The New Statesman reckons the Tories have an “antipathy for evidence” and presents a theory regarding why this should be so: “If all the facts are against you, your best tactic is to make stuff up and hope you can shout the other person down (changing your mind obviously not being an option).”

Alternatively, we return to V for Vendetta territory. The graphic novel’s writer, Alan Moore, referenced Enid Blyton’s novel The Magic Faraway Tree several times. For an anarchist like the story’s protagonist, the Land of Do-as-you-please would be very attractive – but here in reality, it seems the Tories think they’ve taken the ladder to that land and can do and say whatever they want – and facts don’t matter.

For more evidence of this, let’s turn to our second example: The Department for Work and Pensions and its reaction to a benefit tribunal in Scotland, who ruled against Fife Council, saying that a room of less than 70 square feet should not be considered a bedroom for the purpose of the bedroom tax. This led the council to call the tax “unworkable” and demand its reversal. Since then, a disabled gentleman has won a ruling against Westminster Council, after he claimed that a room used to store equipment that helps him manage his disability was not, and never has been, a bedroom.

In his decision notice, the judge wrote: “The term ‘bedroom’ is nowhere defined [in the relevant regulations]. I apply the ordinary English meaning. The room in question cannot be so defined.”

In response to the first ruling, the DWP has issued an ‘Urgent Bulletin’ in which an attempt is made to retroactively define a bedroom, for the purposes of administering the tax.

Perhaps we are to assume Iain Returned-To-Unit Smith believes that, having achieved one retrospective law via the normal legislative route, he can now ordain such rulings willy-nilly. He’s wrong.

His Department’s demand that “when applying the size criteria and determining whether or not a property is under-occupied, the only consideration should be the composition of the household and the number of bedrooms as designated by the landlord, but not by measuring rooms” is worthless.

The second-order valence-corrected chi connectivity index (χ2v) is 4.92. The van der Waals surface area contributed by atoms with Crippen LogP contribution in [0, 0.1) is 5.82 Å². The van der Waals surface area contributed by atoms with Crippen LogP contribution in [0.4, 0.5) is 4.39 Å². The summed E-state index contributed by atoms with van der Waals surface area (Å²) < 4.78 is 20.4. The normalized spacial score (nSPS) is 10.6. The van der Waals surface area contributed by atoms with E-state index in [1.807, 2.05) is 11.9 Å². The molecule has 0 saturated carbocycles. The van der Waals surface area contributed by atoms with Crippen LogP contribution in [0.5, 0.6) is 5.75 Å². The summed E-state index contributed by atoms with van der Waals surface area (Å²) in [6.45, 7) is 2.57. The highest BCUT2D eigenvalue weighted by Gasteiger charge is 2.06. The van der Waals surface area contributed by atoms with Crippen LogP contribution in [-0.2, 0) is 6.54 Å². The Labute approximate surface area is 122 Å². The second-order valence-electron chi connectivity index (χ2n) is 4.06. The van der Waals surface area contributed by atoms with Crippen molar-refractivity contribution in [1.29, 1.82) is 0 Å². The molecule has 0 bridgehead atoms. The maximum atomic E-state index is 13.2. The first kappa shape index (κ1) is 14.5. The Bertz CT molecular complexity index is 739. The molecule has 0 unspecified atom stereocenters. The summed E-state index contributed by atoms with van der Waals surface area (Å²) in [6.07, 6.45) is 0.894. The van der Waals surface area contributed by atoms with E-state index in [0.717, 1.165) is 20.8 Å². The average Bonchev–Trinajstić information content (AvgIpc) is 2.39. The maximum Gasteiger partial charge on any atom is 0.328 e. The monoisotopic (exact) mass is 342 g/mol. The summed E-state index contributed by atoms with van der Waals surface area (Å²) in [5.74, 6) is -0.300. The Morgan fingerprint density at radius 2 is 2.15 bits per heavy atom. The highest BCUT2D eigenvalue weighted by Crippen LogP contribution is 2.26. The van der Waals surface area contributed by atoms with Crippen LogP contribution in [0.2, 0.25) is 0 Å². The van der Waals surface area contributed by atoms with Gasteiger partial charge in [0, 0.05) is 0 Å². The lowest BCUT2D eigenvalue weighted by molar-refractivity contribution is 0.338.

If he wanted that to be the case, he should have written it into his silly little Bedroom Tax Bill (or whatever it was called).

For the moment, Shapps and RTU can get away with their bizarre pronouncements – although they can’t expect to be believed – because the Conservatives are in office.

But they won’t be in office forever.

In the meantime, let’s all keep supporting the opposers, wherever they turn up. If you are being subjected to the Bedroom Tax – appeal. And write to the UN, supporting Ms Rolnik and her findings against the tax.

You have a chance to prove that the Land of Do-as-you-please is a very small place.

And, as in the book, the return to normality involves a very, very long descent.

Revealed: ConDem ‘vendetta’ against citizens it believes are livestock

"Fascist Britain, 2013. Everybody knows you can't beat the system. Everybody but...?"

“Fascist Britain, 2013. Everybody knows you can’t beat the system. Everybody but…?”

It has been rumoured that V for Vendetta ‘Guy Fawkes’ masks are to be banned from large-scale public demonstrations in the UK.

They have already been banned in Bahrain and Saudi Arabia.

The masks were adopted by the loosely-affiliated protesters Anonymous as a clear indication of members’ feelings towards a Conservative/Liberal Democrat Coalition government whose actions, they believe, have been increasingly fascist.

These people have a point.

Has anyone read V for Vendetta lately? An early chapter, ‘Victims’, provides the historical background to the fascist Britain of the story – and provides very disturbing parallels with the current government and its policies.